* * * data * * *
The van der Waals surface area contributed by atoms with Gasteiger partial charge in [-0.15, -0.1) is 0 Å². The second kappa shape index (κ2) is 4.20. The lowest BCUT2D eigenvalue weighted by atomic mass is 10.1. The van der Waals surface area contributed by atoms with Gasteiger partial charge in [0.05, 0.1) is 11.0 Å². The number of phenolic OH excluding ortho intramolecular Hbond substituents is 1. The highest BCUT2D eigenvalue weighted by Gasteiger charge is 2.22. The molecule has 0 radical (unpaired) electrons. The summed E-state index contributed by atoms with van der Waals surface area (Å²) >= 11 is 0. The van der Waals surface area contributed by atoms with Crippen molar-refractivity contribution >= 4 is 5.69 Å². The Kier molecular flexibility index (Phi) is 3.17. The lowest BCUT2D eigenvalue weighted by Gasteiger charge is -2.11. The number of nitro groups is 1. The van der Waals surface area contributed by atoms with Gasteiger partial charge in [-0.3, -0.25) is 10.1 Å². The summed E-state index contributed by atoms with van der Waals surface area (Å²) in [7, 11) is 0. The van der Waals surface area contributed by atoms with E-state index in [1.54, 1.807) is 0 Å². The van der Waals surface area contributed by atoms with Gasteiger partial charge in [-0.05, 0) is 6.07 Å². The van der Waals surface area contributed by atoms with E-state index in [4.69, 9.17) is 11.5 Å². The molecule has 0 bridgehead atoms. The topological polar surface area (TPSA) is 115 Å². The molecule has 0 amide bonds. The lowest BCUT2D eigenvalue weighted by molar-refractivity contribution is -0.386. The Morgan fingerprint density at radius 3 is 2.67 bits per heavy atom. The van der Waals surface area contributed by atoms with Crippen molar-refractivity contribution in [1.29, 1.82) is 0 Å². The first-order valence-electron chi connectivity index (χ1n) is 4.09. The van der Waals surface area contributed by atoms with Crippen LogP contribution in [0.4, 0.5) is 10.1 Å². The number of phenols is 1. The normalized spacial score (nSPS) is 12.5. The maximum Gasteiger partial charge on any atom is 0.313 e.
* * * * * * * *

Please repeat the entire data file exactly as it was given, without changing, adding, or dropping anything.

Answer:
The van der Waals surface area contributed by atoms with Gasteiger partial charge in [-0.15, -0.1) is 0 Å². The second kappa shape index (κ2) is 4.20. The lowest BCUT2D eigenvalue weighted by atomic mass is 10.1. The van der Waals surface area contributed by atoms with Gasteiger partial charge in [0.05, 0.1) is 11.0 Å². The number of phenolic OH excluding ortho intramolecular Hbond substituents is 1. The highest BCUT2D eigenvalue weighted by Gasteiger charge is 2.22. The molecule has 0 radical (unpaired) electrons. The summed E-state index contributed by atoms with van der Waals surface area (Å²) >= 11 is 0. The van der Waals surface area contributed by atoms with Crippen molar-refractivity contribution >= 4 is 5.69 Å². The Kier molecular flexibility index (Phi) is 3.17. The lowest BCUT2D eigenvalue weighted by Gasteiger charge is -2.11. The number of nitro groups is 1. The van der Waals surface area contributed by atoms with Gasteiger partial charge in [-0.3, -0.25) is 10.1 Å². The summed E-state index contributed by atoms with van der Waals surface area (Å²) in [7, 11) is 0. The van der Waals surface area contributed by atoms with E-state index in [1.54, 1.807) is 0 Å². The van der Waals surface area contributed by atoms with Gasteiger partial charge in [-0.05, 0) is 6.07 Å². The van der Waals surface area contributed by atoms with E-state index in [4.69, 9.17) is 11.5 Å². The molecule has 0 bridgehead atoms. The topological polar surface area (TPSA) is 115 Å². The molecule has 0 amide bonds. The lowest BCUT2D eigenvalue weighted by molar-refractivity contribution is -0.386. The Morgan fingerprint density at radius 3 is 2.67 bits per heavy atom. The van der Waals surface area contributed by atoms with Crippen molar-refractivity contribution in [1.29, 1.82) is 0 Å². The first-order valence-electron chi connectivity index (χ1n) is 4.09. The van der Waals surface area contributed by atoms with Crippen LogP contribution in [0.4, 0.5) is 10.1 Å². The number of phenols is 1. The normalized spacial score (nSPS) is 12.5. The maximum Gasteiger partial charge on any atom is 0.313 e.